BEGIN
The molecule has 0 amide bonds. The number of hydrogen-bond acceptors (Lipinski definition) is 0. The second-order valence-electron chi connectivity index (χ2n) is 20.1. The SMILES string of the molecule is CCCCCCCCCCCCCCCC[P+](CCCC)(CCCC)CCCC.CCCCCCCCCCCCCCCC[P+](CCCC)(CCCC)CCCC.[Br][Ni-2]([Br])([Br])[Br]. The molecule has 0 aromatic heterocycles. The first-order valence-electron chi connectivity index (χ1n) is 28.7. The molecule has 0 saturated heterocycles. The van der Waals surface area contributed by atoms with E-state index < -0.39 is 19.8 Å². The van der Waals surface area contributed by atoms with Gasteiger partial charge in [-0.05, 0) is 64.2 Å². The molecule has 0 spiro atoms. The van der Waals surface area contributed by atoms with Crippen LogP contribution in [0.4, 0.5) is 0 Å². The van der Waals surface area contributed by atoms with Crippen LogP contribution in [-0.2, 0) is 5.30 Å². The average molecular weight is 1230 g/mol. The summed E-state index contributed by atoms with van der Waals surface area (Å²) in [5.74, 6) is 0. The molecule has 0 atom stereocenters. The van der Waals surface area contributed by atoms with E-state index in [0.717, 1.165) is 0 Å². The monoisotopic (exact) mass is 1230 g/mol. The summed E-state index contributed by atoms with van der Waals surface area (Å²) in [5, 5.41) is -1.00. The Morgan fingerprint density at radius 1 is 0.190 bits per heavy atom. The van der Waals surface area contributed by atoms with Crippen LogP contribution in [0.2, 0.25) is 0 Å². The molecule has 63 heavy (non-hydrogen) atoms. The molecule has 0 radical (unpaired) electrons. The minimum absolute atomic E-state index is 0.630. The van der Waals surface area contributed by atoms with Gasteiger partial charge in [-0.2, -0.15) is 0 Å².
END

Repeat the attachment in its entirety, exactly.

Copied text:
The molecule has 0 amide bonds. The number of hydrogen-bond acceptors (Lipinski definition) is 0. The second-order valence-electron chi connectivity index (χ2n) is 20.1. The SMILES string of the molecule is CCCCCCCCCCCCCCCC[P+](CCCC)(CCCC)CCCC.CCCCCCCCCCCCCCCC[P+](CCCC)(CCCC)CCCC.[Br][Ni-2]([Br])([Br])[Br]. The molecule has 0 aromatic heterocycles. The first-order valence-electron chi connectivity index (χ1n) is 28.7. The molecule has 0 saturated heterocycles. The van der Waals surface area contributed by atoms with E-state index < -0.39 is 19.8 Å². The van der Waals surface area contributed by atoms with Gasteiger partial charge in [-0.05, 0) is 64.2 Å². The molecule has 0 spiro atoms. The van der Waals surface area contributed by atoms with Crippen LogP contribution in [0.4, 0.5) is 0 Å². The van der Waals surface area contributed by atoms with Crippen LogP contribution in [-0.2, 0) is 5.30 Å². The average molecular weight is 1230 g/mol. The summed E-state index contributed by atoms with van der Waals surface area (Å²) in [5.74, 6) is 0. The molecule has 0 atom stereocenters. The van der Waals surface area contributed by atoms with E-state index in [0.717, 1.165) is 0 Å². The monoisotopic (exact) mass is 1230 g/mol. The summed E-state index contributed by atoms with van der Waals surface area (Å²) in [5, 5.41) is -1.00. The Morgan fingerprint density at radius 1 is 0.190 bits per heavy atom. The van der Waals surface area contributed by atoms with Crippen LogP contribution in [0.2, 0.25) is 0 Å². The molecule has 63 heavy (non-hydrogen) atoms. The molecule has 0 radical (unpaired) electrons. The minimum absolute atomic E-state index is 0.630. The van der Waals surface area contributed by atoms with Gasteiger partial charge in [-0.2, -0.15) is 0 Å².